The Witty One

By Jack Canfora

John Lennon was 40 when he was killed; that murder took place 40 years ago today.

I spent most of my teenage years trying to be John Lennon; eventually I realized that position was permanently filled. The whole band (you know who I’m talking about, right?) grabbed my imagination and still hasn’t loosened its grip. But for a teenage boy of a certain age and sense of alienation, John cast a particular spell. His lyrics were often incandescent with imagination. His melodies could be propulsive and muscular yet tender and beautiful: sometimes at the same time. 

And then there was his wit: stinging, diamond-hard, and lightning-quick.

“For this next number, I’d like to ask your help,” Lennon said to the audience at the Royal Command Performance in 1963. “Will the people in the cheaper seats, clap your hands? And the rest of you can just rattle your jewelry.” Another time, on the BBC, as they were just starting their careers, the band introduced themselves (tough to believe there was a time when any of them needed to identify themselves):

“Ringo: I’m Ringo, and I play the drums.

Paul: I’m Paul, and I play the um, bass.

George: I’m George, and I play the guitar.

John: I’m John, and I too play the guitar. Sometimes, I play the fool.”

There are a multitude of more moments like that sprinkled throughout his all-too-brief 40 years.  In short, his voice – a plaintive, nasal snarl imbued simultaneously with haunting vulnerability – was one of the few things that pierced the thick shell of my self-conscious, adolescent cynicism. 

Lennon also had a prodigious amount of demons. He was far from a perfect man, but today isn’t the day to dwell on that. In fact, that he was so unflinching in his honesty about himself – about everything – and struggled to be a better person is an example and consolation for those of us who are trying to do the same thing as we wrestle with the darker angels of our nature. 

My life, and indeed the whole world, would be a tangibly darker, lonelier place without his time here, just as it would no doubt be a little better if had been allowed to live the last four decades. 

The first time I heard John Lennon’s name was when I heard he had been killed. I was bewildered by the weight of grief that pressed on so many of the adults around me that day and in the weeks that followed. 

Now I get it. It’s hard to believe it’s been 40 years have blurred past us since that time. As Lennon himself instructed us on one of his final recordings before his murder:

“Life is what happens to you while you’re busy making other plans.”

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30 thoughts on “The Witty One

  1. Hmm…I am old enough to remember the first beginnings of the Beatles and I never appreciated them at the time. Nor thereafter. Not until a long, long time thereafter. I still would not claim to “enjoy” their music other that the odd ditty like “Now I’m 64”. But I wish I had been more aware as a youth. Less closed minded. I now recognize that I actually agree with a lot of what the pop/hippy movement stood for. some 50 or 60 years too late.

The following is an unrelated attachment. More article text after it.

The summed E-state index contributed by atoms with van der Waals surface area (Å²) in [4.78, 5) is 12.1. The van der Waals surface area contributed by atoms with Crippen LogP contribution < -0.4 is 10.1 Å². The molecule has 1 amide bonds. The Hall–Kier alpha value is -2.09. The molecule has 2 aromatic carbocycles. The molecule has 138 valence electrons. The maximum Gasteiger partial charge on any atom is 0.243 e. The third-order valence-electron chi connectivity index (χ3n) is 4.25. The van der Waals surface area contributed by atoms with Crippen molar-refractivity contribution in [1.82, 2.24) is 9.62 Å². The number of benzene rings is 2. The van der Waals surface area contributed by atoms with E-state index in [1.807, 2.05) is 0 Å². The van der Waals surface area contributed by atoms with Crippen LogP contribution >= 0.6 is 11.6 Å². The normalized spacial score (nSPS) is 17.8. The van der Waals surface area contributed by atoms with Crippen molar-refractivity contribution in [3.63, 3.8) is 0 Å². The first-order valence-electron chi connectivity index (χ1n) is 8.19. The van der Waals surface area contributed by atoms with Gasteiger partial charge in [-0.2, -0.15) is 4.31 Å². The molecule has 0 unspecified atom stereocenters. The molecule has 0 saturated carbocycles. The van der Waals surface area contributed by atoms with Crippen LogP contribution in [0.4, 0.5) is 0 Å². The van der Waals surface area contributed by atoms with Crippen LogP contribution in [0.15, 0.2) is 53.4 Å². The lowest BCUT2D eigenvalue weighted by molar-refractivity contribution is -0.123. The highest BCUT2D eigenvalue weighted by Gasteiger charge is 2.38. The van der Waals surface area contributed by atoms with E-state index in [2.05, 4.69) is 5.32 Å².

1. Happily, aged 64 I would consider myself entirely open minded. I may not “enjoy” cultures other than my own very much but I respect them. I may consider religion absurd but respect the right to believe. All the same i still find the bible bashing Americans too much. It would be so easy if one could live one’s life over1

      2. Let’s hope we do. Unfortunately, as has been observed, anything in life worth truly learning can’t be taught: it has to be learned firsthand.

  2. Thank you for this well-written and heartfelt ode to John Lennon, he truly was the voice of a generation who wanted an end to war and violence, and frightened the US so much with his activism that the CIA kept a file on him! That shows just how deep his idealism went to the hearts of his millions of fans. I still cannot believe sometimes that such a peaceful, loving soul could meet such a violent end.

  3. This is a beautiful expression of the influence John Lennon had our your life. There are many wonderful lines in this piece. My personal favorite is this one: “His melodies could be propulsive and muscular yet tender and beautiful: sometimes at the same time.” I totally get where you’re coming from. I have bands and music that shaped the person I became. Charles Bukowski, the wildman poet who wrote about those who are marginalized, played a similar influence in my life and writing. There was a time in my life when I thought I would become a hobo just to follow in Bukowski’s footsteps. Thanks, Jack.

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  6. I remember exactly where I was the day he was murdered. I was in 10th grade and stopped at a red light in my hometown, in the back of our friends Brat when it came across the radio. It was horribly shocking and sorrowful that day.

  7. ‘A plaintive nasal snarl imbued with a haunting vulnerability’ – this phrase is going to stay with me for life. It just describes Lennon too so perfectly! It’s always what I wanted to express about his voice, but never could find the words.
    Thank you, Jack, for remembering, and for making one person world feel less alone

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